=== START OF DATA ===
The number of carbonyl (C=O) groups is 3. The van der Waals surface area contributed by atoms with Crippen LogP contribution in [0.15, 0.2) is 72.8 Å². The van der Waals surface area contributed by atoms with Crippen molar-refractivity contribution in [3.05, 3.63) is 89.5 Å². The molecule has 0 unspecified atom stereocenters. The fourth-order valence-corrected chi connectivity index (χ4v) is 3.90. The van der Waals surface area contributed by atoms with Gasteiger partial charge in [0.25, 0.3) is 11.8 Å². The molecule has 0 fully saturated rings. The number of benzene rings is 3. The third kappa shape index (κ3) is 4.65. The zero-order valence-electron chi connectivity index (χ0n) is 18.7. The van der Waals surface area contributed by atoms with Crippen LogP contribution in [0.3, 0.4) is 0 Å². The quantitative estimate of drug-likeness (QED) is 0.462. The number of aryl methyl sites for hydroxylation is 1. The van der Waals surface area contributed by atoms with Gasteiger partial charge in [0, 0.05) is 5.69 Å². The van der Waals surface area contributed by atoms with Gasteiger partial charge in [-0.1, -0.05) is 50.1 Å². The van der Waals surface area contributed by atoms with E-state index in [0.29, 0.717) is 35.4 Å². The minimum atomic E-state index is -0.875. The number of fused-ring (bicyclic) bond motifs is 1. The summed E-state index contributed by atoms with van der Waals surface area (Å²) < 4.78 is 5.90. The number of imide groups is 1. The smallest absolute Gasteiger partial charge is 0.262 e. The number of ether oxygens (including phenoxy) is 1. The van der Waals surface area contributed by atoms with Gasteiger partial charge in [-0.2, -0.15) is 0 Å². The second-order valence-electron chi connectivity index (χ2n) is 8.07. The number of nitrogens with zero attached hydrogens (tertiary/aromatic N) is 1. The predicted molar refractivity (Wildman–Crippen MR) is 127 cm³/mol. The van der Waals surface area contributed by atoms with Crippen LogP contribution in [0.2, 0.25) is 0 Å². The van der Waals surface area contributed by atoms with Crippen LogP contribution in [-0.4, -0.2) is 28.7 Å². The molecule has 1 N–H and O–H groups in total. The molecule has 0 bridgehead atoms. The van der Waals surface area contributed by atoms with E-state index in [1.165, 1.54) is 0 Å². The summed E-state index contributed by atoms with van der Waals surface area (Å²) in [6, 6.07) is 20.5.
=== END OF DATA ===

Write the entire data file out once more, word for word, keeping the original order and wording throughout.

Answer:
The number of carbonyl (C=O) groups is 3. The van der Waals surface area contributed by atoms with Crippen LogP contribution in [0.15, 0.2) is 72.8 Å². The van der Waals surface area contributed by atoms with Crippen molar-refractivity contribution in [3.05, 3.63) is 89.5 Å². The molecule has 0 unspecified atom stereocenters. The fourth-order valence-corrected chi connectivity index (χ4v) is 3.90. The van der Waals surface area contributed by atoms with Gasteiger partial charge in [0.25, 0.3) is 11.8 Å². The molecule has 0 fully saturated rings. The number of benzene rings is 3. The third kappa shape index (κ3) is 4.65. The zero-order valence-electron chi connectivity index (χ0n) is 18.7. The van der Waals surface area contributed by atoms with Crippen LogP contribution in [0.3, 0.4) is 0 Å². The quantitative estimate of drug-likeness (QED) is 0.462. The number of aryl methyl sites for hydroxylation is 1. The van der Waals surface area contributed by atoms with Gasteiger partial charge in [0, 0.05) is 5.69 Å². The van der Waals surface area contributed by atoms with Gasteiger partial charge in [-0.1, -0.05) is 50.1 Å². The van der Waals surface area contributed by atoms with E-state index in [0.29, 0.717) is 35.4 Å². The minimum atomic E-state index is -0.875. The number of fused-ring (bicyclic) bond motifs is 1. The summed E-state index contributed by atoms with van der Waals surface area (Å²) < 4.78 is 5.90. The number of imide groups is 1. The smallest absolute Gasteiger partial charge is 0.262 e. The number of ether oxygens (including phenoxy) is 1. The van der Waals surface area contributed by atoms with Gasteiger partial charge in [-0.2, -0.15) is 0 Å². The second-order valence-electron chi connectivity index (χ2n) is 8.07. The number of nitrogens with zero attached hydrogens (tertiary/aromatic N) is 1. The predicted molar refractivity (Wildman–Crippen MR) is 127 cm³/mol. The van der Waals surface area contributed by atoms with Crippen LogP contribution in [0.2, 0.25) is 0 Å². The van der Waals surface area contributed by atoms with Crippen LogP contribution in [-0.4, -0.2) is 28.7 Å². The molecule has 1 N–H and O–H groups in total. The molecule has 0 bridgehead atoms. The van der Waals surface area contributed by atoms with E-state index in [1.165, 1.54) is 0 Å². The summed E-state index contributed by atoms with van der Waals surface area (Å²) in [6, 6.07) is 20.5.